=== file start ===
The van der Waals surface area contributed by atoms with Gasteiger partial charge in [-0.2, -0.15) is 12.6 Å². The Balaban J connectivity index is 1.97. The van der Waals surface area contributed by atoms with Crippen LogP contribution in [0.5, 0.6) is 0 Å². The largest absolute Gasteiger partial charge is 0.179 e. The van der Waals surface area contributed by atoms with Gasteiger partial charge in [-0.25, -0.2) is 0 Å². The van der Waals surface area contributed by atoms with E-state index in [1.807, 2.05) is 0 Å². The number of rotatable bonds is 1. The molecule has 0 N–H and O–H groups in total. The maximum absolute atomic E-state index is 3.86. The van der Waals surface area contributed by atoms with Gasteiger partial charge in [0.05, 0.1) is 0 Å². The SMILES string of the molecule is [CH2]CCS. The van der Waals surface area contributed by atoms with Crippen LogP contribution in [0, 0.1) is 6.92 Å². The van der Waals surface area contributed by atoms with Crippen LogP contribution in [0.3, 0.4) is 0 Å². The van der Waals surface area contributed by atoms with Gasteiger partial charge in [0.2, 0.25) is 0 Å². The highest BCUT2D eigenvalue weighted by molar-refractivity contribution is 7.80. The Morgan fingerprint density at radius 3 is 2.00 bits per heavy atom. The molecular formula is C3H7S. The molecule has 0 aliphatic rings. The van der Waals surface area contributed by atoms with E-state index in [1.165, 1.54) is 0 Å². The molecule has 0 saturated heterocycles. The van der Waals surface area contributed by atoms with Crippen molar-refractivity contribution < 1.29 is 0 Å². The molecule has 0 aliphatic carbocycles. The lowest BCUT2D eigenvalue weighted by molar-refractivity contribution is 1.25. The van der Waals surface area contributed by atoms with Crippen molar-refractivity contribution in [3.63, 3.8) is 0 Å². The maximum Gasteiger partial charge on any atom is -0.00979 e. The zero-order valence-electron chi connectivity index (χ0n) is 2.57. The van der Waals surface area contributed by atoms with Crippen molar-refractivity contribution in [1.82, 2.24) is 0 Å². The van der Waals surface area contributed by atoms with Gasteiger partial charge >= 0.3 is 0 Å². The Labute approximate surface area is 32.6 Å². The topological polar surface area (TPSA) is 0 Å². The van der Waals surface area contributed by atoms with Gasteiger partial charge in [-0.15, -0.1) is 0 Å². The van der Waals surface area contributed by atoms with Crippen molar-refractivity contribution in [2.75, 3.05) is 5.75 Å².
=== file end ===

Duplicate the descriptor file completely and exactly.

The van der Waals surface area contributed by atoms with Gasteiger partial charge in [-0.2, -0.15) is 12.6 Å². The Balaban J connectivity index is 1.97. The van der Waals surface area contributed by atoms with Crippen LogP contribution in [0.5, 0.6) is 0 Å². The largest absolute Gasteiger partial charge is 0.179 e. The van der Waals surface area contributed by atoms with Gasteiger partial charge in [-0.25, -0.2) is 0 Å². The van der Waals surface area contributed by atoms with E-state index in [1.807, 2.05) is 0 Å². The number of rotatable bonds is 1. The molecule has 0 N–H and O–H groups in total. The maximum absolute atomic E-state index is 3.86. The van der Waals surface area contributed by atoms with Gasteiger partial charge in [0.05, 0.1) is 0 Å². The SMILES string of the molecule is [CH2]CCS. The van der Waals surface area contributed by atoms with Crippen LogP contribution in [0, 0.1) is 6.92 Å². The van der Waals surface area contributed by atoms with Crippen LogP contribution in [0.3, 0.4) is 0 Å². The van der Waals surface area contributed by atoms with Gasteiger partial charge in [0.2, 0.25) is 0 Å². The highest BCUT2D eigenvalue weighted by molar-refractivity contribution is 7.80. The Morgan fingerprint density at radius 3 is 2.00 bits per heavy atom. The molecular formula is C3H7S. The molecule has 0 aliphatic rings. The van der Waals surface area contributed by atoms with E-state index in [1.165, 1.54) is 0 Å². The molecule has 0 saturated heterocycles. The van der Waals surface area contributed by atoms with Crippen molar-refractivity contribution < 1.29 is 0 Å². The molecule has 0 aliphatic carbocycles. The lowest BCUT2D eigenvalue weighted by molar-refractivity contribution is 1.25. The van der Waals surface area contributed by atoms with Crippen molar-refractivity contribution in [3.63, 3.8) is 0 Å². The maximum Gasteiger partial charge on any atom is -0.00979 e. The zero-order valence-electron chi connectivity index (χ0n) is 2.57. The van der Waals surface area contributed by atoms with Crippen molar-refractivity contribution in [1.82, 2.24) is 0 Å². The van der Waals surface area contributed by atoms with Gasteiger partial charge >= 0.3 is 0 Å². The Labute approximate surface area is 32.6 Å². The topological polar surface area (TPSA) is 0 Å². The van der Waals surface area contributed by atoms with Gasteiger partial charge in [-0.15, -0.1) is 0 Å². The van der Waals surface area contributed by atoms with Crippen molar-refractivity contribution in [2.75, 3.05) is 5.75 Å².